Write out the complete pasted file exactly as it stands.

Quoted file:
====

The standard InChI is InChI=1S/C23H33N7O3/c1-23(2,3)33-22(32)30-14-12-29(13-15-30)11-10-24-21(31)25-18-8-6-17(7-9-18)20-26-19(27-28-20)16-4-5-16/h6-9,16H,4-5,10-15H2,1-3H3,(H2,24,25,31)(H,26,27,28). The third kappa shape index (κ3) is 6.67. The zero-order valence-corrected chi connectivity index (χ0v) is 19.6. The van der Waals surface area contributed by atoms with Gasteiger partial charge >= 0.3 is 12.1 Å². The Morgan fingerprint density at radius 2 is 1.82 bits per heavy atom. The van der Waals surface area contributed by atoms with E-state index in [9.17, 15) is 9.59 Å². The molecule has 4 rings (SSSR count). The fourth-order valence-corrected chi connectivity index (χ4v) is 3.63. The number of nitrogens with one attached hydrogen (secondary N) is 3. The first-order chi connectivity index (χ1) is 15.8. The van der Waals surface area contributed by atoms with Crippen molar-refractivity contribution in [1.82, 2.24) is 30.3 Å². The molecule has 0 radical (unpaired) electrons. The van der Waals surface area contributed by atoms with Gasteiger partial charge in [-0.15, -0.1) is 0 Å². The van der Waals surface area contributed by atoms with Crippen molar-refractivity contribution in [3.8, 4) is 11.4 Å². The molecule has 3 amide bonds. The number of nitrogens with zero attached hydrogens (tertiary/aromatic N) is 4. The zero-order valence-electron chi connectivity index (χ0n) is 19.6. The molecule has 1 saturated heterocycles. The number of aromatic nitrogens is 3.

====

The standard InChI is InChI=1S/C23H33N7O3/c1-23(2,3)33-22(32)30-14-12-29(13-15-30)11-10-24-21(31)25-18-8-6-17(7-9-18)20-26-19(27-28-20)16-4-5-16/h6-9,16H,4-5,10-15H2,1-3H3,(H2,24,25,31)(H,26,27,28). The third kappa shape index (κ3) is 6.67. The zero-order valence-corrected chi connectivity index (χ0v) is 19.6. The van der Waals surface area contributed by atoms with Gasteiger partial charge >= 0.3 is 12.1 Å². The Morgan fingerprint density at radius 2 is 1.82 bits per heavy atom. The van der Waals surface area contributed by atoms with E-state index in [9.17, 15) is 9.59 Å². The molecule has 4 rings (SSSR count). The fourth-order valence-corrected chi connectivity index (χ4v) is 3.63. The number of nitrogens with one attached hydrogen (secondary N) is 3. The first-order chi connectivity index (χ1) is 15.8. The van der Waals surface area contributed by atoms with Crippen molar-refractivity contribution in [1.82, 2.24) is 30.3 Å². The molecule has 0 radical (unpaired) electrons. The van der Waals surface area contributed by atoms with Gasteiger partial charge in [-0.15, -0.1) is 0 Å². The van der Waals surface area contributed by atoms with Crippen molar-refractivity contribution in [3.8, 4) is 11.4 Å². The molecule has 3 amide bonds. The number of nitrogens with zero attached hydrogens (tertiary/aromatic N) is 4. The zero-order valence-electron chi connectivity index (χ0n) is 19.6. The molecule has 1 saturated heterocycles. The number of aromatic nitrogens is 3.